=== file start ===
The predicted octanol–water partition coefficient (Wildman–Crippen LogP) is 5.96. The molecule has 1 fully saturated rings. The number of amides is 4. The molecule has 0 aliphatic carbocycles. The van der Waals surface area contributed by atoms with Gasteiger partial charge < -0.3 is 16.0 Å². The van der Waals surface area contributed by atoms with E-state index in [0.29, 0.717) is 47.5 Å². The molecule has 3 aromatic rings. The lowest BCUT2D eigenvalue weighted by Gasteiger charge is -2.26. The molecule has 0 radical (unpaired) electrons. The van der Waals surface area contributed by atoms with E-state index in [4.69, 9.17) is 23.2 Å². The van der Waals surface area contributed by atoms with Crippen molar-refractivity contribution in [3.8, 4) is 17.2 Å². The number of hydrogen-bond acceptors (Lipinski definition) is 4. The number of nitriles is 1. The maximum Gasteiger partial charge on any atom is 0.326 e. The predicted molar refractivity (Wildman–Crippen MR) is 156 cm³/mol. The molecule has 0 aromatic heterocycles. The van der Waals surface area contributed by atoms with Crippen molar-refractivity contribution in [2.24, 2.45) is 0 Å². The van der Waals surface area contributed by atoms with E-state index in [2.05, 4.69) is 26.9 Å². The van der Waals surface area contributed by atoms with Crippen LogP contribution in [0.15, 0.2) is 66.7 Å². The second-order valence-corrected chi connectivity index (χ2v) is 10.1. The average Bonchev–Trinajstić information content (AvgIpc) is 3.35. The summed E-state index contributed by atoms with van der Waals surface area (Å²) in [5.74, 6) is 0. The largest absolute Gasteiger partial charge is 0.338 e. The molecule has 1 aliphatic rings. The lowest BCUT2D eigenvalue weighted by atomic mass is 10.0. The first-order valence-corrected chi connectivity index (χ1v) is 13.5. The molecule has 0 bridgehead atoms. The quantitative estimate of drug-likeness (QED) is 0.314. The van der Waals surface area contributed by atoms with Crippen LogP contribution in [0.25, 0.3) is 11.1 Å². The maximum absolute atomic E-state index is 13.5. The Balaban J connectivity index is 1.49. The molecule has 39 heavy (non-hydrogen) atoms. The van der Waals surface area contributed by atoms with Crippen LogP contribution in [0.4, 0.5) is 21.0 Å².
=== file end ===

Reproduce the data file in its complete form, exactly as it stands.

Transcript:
The predicted octanol–water partition coefficient (Wildman–Crippen LogP) is 5.96. The molecule has 1 fully saturated rings. The number of amides is 4. The molecule has 0 aliphatic carbocycles. The van der Waals surface area contributed by atoms with Gasteiger partial charge < -0.3 is 16.0 Å². The van der Waals surface area contributed by atoms with E-state index in [0.29, 0.717) is 47.5 Å². The molecule has 3 aromatic rings. The lowest BCUT2D eigenvalue weighted by Gasteiger charge is -2.26. The molecule has 0 radical (unpaired) electrons. The van der Waals surface area contributed by atoms with E-state index in [4.69, 9.17) is 23.2 Å². The van der Waals surface area contributed by atoms with Crippen molar-refractivity contribution in [3.8, 4) is 17.2 Å². The number of hydrogen-bond acceptors (Lipinski definition) is 4. The number of nitriles is 1. The maximum Gasteiger partial charge on any atom is 0.326 e. The predicted molar refractivity (Wildman–Crippen MR) is 156 cm³/mol. The molecule has 0 aromatic heterocycles. The van der Waals surface area contributed by atoms with Crippen molar-refractivity contribution in [2.24, 2.45) is 0 Å². The van der Waals surface area contributed by atoms with E-state index in [2.05, 4.69) is 26.9 Å². The van der Waals surface area contributed by atoms with Crippen LogP contribution in [0.15, 0.2) is 66.7 Å². The second-order valence-corrected chi connectivity index (χ2v) is 10.1. The average Bonchev–Trinajstić information content (AvgIpc) is 3.35. The summed E-state index contributed by atoms with van der Waals surface area (Å²) in [5.74, 6) is 0. The largest absolute Gasteiger partial charge is 0.338 e. The molecule has 1 aliphatic rings. The lowest BCUT2D eigenvalue weighted by atomic mass is 10.0. The first-order valence-corrected chi connectivity index (χ1v) is 13.5. The molecule has 0 bridgehead atoms. The quantitative estimate of drug-likeness (QED) is 0.314. The van der Waals surface area contributed by atoms with Crippen LogP contribution in [0.25, 0.3) is 11.1 Å². The maximum absolute atomic E-state index is 13.5. The Balaban J connectivity index is 1.49. The molecule has 39 heavy (non-hydrogen) atoms. The van der Waals surface area contributed by atoms with Crippen LogP contribution in [0.4, 0.5) is 21.0 Å².